Over the past three decades, many potential disease-modifying therapies directed at amyloid have been developed in model systems but have failed to demonstrate efficacy in Phase 3 human trials. A 2014 study identified 244 compounds tested in 413 clinical trials between 2002 and 2012, and found that only one (memantine) was approved for use by the United States Food and Drug Administration (FDA) (Lleo et al., 2006). Thus, the failure rate was 99.6%. The only available pharmacotherapies for AD are acetylcholinesterase inhibitors and memantine, both of which may improve clinical symptoms but do not modify the course of the disease (Lleo et al., 2006). These failures may be due to a number of plausible reasons. For example, the potential disease-modifying agents may have been administered too late in the disease process (Cummings et al., 2014); targeting amyloid alone is not sufficient to modify disease (i.e., other pathogenic mechanisms must also be targeted); or amyloid is a sequelae, rather than a cause, of AD pathology. If either of the latter two is correct, then it may be possible to reduce risk, delay or prevent AD through early modulation of pathologic pathways that precede clinically significant amyloid and tau accumulation.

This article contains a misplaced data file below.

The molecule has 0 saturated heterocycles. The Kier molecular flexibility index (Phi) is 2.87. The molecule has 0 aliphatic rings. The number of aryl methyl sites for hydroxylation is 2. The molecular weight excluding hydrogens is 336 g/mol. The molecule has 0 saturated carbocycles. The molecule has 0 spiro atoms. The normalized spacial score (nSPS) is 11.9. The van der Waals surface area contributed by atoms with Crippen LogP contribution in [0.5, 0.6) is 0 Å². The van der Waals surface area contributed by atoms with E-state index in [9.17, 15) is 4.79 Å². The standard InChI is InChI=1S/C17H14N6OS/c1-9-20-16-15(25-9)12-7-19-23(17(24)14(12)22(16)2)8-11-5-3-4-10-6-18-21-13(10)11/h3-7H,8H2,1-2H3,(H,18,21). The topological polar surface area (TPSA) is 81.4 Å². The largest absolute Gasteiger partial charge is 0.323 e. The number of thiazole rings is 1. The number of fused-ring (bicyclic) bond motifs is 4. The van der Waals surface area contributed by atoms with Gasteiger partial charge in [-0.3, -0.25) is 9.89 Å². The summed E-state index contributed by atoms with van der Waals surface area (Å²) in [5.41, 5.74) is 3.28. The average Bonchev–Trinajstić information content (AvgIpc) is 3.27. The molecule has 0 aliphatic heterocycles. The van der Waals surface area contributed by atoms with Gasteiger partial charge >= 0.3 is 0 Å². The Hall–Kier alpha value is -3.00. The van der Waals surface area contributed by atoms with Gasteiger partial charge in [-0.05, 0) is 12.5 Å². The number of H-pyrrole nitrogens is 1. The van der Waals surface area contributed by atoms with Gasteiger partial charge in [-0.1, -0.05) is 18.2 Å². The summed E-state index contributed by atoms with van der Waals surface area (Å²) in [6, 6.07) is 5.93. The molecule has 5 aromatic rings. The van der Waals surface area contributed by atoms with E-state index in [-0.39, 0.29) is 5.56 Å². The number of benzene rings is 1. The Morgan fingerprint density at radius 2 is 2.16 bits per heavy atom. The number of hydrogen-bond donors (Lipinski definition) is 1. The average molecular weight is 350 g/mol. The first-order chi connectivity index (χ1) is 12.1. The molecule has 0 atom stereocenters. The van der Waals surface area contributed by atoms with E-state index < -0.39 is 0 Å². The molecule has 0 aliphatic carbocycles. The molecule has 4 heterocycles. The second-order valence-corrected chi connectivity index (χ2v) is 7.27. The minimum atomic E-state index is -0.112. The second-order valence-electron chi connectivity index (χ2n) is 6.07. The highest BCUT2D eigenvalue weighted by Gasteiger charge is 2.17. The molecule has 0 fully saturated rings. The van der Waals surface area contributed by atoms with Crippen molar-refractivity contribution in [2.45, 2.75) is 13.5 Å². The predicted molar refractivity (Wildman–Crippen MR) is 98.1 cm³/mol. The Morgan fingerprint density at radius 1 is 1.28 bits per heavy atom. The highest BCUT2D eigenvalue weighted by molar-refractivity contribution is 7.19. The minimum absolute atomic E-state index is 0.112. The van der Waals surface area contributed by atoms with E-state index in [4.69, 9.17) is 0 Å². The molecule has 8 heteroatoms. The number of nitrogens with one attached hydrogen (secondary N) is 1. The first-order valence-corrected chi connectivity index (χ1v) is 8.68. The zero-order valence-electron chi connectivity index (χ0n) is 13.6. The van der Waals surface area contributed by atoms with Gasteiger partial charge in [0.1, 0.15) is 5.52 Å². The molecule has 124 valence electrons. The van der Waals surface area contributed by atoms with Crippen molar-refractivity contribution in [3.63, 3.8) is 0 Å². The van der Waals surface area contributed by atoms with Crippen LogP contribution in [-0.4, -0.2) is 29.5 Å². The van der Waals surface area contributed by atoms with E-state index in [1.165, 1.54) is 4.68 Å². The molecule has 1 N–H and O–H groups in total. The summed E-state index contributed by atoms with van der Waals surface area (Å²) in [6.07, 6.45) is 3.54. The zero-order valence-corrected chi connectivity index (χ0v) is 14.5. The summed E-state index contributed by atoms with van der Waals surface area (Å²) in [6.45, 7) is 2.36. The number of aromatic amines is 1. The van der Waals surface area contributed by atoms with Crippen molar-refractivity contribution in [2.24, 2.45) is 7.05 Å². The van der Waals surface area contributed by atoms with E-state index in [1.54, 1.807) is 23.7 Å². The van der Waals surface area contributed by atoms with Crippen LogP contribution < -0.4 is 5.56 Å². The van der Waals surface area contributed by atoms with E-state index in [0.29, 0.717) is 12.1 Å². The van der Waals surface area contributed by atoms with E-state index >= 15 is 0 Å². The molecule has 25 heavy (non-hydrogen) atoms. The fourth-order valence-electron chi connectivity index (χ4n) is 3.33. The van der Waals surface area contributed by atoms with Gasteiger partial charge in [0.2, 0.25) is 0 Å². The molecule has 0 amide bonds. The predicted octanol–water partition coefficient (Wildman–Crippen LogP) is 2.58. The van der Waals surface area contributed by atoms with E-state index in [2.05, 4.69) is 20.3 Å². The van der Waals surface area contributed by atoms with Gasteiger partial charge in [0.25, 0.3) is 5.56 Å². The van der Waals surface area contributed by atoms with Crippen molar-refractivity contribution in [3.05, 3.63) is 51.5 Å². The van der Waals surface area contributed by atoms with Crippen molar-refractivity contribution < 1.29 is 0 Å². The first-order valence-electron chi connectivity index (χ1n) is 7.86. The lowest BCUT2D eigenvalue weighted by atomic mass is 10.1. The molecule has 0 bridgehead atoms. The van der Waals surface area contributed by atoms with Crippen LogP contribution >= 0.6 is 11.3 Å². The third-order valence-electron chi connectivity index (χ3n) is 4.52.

From both a clinical and translational perspective, evidence suggests that AD risk reduction is feasible for several reasons (Galvin, 2017). First, AD risk has increased out of proportion to longevity, suggesting that there are factors other than age and genetic predisposition (i.e., environmental triggers) that contribute to the disease and may be modulated early in its course (Galvin, 2017). Second, there is a decades-long latency period from initial pathologic changes to the first symptoms, offering a wide window for early intervention (Morris, 2005). To further pursue the clinical significance of early intervention, several clinics were founded that are dedicated to AD risk assessment and early intervention, providing direct clinical care to at-risk patients (Isaacson, 2017). These programs provide targeted therapies for each patient by addressing multiple pathophysiologic mechanisms of AD (Hardy, 2009) that are not solely amyloid-based, such as poor cerebral perfusion from vascular disease (de la Torre, 2004) and cerebral glucose hypometabolism (Mosconi et al., 2008). As these pathways are influenced by many aspects of cerebral biology—glucose metabolism, inflammation, oxidative stress, trophic factor signaling, and calcium flux (Choi, 1994) – multi-modality AD risk-reducing strategies that collectively affect all or most of these mechanisms may be more effective than single-target therapy (i.e., amyloid reduction alone). The most accurate term to describe this approach is clinical precision medicine. An expanded clinical history (e.g., past and current lifestyle patterns, environmental exposures, life-course events) and physical/neurological examination are interpreted in conjunction with anthropometrics, blood biomarkers (including genetics), and cognitive performance (Seifan and Isaacson, 2015; Schelke et al., 2016). A comprehensive, multi-modal management plan is then carefully crafted targeting as many relevant factors as possible, rather than a “one-size-fits-all” approach.